Featured articles


Douglas Murray

Strange young things

[audioplayer src=”http://rss.acast.com/viewfrom22/thegreendelusion/media.mp3″ title=”Douglas Murray and Steph Smith discuss whether all young politicians are oddballs” startat=1130] Listen [/audioplayer]Whenever the curtain is pulled back on youthful political activism, the picture is ugly. Three years ago, in Young, Bright and On the Right, the BBC followed students at Oxbridge fighting like vipers to get ahead in their university

Cooler heads

When world leaders met in Paris to launch the latest UN climate conference, much of the talk behind closed doors did not focus on global warming. Instead, the Paris conference has been overshadowed by more pressing and less contentious security concerns: the war in Syria, Europe’s refugee crisis and the growing threat of Islamist terrorism

The real victims of climate change

[audioplayer src=”http://rss.acast.com/viewfrom22/thegreendelusion/media.mp3″ title=”Matt Ridley and Michael Jacobs debate the point of the Paris climate change conference” startat=31] Listen [/audioplayer]The next generation is watching, Barack Obama told the Paris climate conference: ‘Our grandchildren, when they look back and see what we did in Paris, they can take pride in what we did.’ And that, surely, is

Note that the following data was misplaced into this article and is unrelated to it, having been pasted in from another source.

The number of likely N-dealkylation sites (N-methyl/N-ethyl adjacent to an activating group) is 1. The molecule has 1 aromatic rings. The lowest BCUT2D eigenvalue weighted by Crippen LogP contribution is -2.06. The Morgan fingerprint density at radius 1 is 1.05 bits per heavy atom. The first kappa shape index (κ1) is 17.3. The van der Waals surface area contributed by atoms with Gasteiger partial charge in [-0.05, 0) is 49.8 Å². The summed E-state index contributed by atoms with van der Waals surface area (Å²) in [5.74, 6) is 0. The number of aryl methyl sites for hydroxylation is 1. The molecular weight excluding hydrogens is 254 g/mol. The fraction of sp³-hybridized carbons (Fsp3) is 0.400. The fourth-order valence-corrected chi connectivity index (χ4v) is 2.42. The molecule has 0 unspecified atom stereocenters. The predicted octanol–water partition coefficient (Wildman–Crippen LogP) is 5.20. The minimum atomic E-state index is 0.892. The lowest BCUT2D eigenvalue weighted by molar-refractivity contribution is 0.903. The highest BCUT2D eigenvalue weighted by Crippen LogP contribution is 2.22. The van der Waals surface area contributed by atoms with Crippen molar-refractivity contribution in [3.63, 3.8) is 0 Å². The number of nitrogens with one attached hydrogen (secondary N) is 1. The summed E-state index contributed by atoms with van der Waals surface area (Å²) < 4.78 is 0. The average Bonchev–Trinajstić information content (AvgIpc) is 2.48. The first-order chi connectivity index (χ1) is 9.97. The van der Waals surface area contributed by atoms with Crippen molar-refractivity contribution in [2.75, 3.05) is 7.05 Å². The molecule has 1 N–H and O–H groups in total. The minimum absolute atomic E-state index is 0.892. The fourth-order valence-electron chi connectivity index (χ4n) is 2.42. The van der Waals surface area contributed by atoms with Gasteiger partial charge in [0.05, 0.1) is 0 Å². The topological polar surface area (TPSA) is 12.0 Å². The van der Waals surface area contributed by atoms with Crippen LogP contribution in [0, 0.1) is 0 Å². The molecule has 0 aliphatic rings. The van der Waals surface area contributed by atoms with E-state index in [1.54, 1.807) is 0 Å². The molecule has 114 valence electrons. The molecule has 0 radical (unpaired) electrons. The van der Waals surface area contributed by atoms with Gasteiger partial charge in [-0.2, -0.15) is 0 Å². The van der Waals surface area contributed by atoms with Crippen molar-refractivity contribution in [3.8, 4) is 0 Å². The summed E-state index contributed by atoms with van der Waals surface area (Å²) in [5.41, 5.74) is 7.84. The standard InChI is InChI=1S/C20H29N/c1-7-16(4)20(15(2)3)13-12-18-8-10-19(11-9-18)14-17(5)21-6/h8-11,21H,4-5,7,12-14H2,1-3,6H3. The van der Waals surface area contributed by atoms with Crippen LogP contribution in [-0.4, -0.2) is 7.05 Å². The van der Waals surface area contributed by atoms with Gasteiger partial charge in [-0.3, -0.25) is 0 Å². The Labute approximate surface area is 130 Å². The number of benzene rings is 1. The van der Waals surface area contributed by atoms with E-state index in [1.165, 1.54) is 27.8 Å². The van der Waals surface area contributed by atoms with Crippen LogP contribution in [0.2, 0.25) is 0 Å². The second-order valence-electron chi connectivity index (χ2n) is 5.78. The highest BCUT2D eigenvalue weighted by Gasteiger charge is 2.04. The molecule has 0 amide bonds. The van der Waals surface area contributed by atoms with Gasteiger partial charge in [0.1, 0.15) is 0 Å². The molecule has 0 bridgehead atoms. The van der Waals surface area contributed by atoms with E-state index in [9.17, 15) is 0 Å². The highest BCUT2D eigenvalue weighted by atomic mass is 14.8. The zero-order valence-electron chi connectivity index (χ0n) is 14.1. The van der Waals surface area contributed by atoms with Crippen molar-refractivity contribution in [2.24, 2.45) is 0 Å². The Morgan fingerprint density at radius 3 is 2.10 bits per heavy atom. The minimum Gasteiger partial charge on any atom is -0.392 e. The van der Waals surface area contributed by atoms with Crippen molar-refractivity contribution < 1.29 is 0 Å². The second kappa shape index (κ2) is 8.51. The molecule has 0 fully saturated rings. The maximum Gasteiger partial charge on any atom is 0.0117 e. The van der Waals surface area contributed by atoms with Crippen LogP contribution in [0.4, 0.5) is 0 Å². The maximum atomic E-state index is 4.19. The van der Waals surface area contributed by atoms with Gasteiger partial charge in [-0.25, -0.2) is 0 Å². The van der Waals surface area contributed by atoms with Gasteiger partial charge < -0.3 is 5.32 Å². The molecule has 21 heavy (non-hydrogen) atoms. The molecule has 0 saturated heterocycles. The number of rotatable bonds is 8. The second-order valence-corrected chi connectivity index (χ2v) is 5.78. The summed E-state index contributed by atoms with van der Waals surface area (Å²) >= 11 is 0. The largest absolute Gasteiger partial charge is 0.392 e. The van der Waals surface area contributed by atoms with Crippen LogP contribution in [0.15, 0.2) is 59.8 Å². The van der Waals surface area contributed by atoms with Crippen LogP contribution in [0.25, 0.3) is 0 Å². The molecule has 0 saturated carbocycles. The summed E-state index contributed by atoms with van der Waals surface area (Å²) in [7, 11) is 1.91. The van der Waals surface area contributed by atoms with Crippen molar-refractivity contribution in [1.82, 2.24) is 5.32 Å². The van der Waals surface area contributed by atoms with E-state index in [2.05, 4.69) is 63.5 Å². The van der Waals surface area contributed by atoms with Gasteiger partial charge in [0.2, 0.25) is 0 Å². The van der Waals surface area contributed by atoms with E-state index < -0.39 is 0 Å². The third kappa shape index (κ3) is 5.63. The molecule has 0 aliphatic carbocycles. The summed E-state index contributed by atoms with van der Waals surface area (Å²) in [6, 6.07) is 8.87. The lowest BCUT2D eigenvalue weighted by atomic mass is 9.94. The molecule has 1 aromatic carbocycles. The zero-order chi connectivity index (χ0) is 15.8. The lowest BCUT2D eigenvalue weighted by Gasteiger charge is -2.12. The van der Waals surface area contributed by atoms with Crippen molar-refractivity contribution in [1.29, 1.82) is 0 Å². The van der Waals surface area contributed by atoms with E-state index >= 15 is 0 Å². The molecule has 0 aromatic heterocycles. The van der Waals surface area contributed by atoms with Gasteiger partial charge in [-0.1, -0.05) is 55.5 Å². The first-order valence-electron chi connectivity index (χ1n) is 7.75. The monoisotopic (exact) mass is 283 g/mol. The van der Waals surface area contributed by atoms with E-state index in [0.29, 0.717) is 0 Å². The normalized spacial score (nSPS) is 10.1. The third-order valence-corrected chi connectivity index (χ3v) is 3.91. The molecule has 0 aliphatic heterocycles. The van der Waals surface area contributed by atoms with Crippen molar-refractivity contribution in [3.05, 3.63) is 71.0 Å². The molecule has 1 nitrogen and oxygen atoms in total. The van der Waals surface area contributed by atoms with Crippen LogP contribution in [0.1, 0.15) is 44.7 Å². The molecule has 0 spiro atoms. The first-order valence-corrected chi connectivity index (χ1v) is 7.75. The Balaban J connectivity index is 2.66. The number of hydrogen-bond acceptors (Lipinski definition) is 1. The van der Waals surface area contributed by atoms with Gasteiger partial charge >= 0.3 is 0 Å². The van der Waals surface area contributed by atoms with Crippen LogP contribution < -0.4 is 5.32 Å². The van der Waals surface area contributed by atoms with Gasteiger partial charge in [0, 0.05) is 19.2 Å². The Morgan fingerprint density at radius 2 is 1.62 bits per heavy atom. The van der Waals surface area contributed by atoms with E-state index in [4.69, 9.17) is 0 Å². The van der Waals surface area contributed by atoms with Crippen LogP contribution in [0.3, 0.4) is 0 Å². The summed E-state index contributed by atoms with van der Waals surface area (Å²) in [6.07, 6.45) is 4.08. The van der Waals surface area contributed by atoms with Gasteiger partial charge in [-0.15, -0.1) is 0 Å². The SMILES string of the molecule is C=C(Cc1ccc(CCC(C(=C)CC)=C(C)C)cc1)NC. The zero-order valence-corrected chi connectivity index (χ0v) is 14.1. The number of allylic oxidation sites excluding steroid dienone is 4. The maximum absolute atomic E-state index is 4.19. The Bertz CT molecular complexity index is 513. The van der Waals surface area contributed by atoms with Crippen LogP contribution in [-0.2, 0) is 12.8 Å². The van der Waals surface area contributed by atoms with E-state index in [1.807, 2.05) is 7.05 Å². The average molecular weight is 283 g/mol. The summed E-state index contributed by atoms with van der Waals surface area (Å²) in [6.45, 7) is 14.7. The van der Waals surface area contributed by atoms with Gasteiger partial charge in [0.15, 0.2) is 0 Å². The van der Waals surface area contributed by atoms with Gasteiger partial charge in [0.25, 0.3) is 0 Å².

The Corbyn crack-up

Jeremy Corbyn is a rarity among politicians. All his enemies are on his own side. For the Tories, Ukip and the SNP, Corbyn is a dream made real. They could not love him more. As the riotous scenes at the shadow cabinet and parliamentary Labour party meetings this week showed, his colleagues see Corbyn and

Christmas lists

William Brown had the right idea about Christmas lists. Under the heading ‘Things I Want for Christmas’, he requests: a bicycle, a gramophone, a pony, a snake, a monkey, a bugal, a trumpit, a red Injun uniform, a lot of sweets, a lot of books. The Christmas list, as William so ably demonstrates, is a rare

Could I have prevented a Kray murder?

It was watching the latest film on the Krays (ludicrously called Legend) that brought it all back. I remembered not so much the deliberate and casual violence which underlay the swinging Sixties in Britain but something more personal. A recurrent question I have asked since those days is whether I personally could have prevented one

Send in the street pastors

Martin Surl, the Police and Crime Commissioner for Gloucestershire, has been buying flipflops. Hundreds of them. Not for the police, but for a local Christian volunteer team of ‘street pastors’. Earlier this year, Surl announced a £40,000 grant to cover the group’s training and resources. ‘Some things are better delivered by people who aren’t the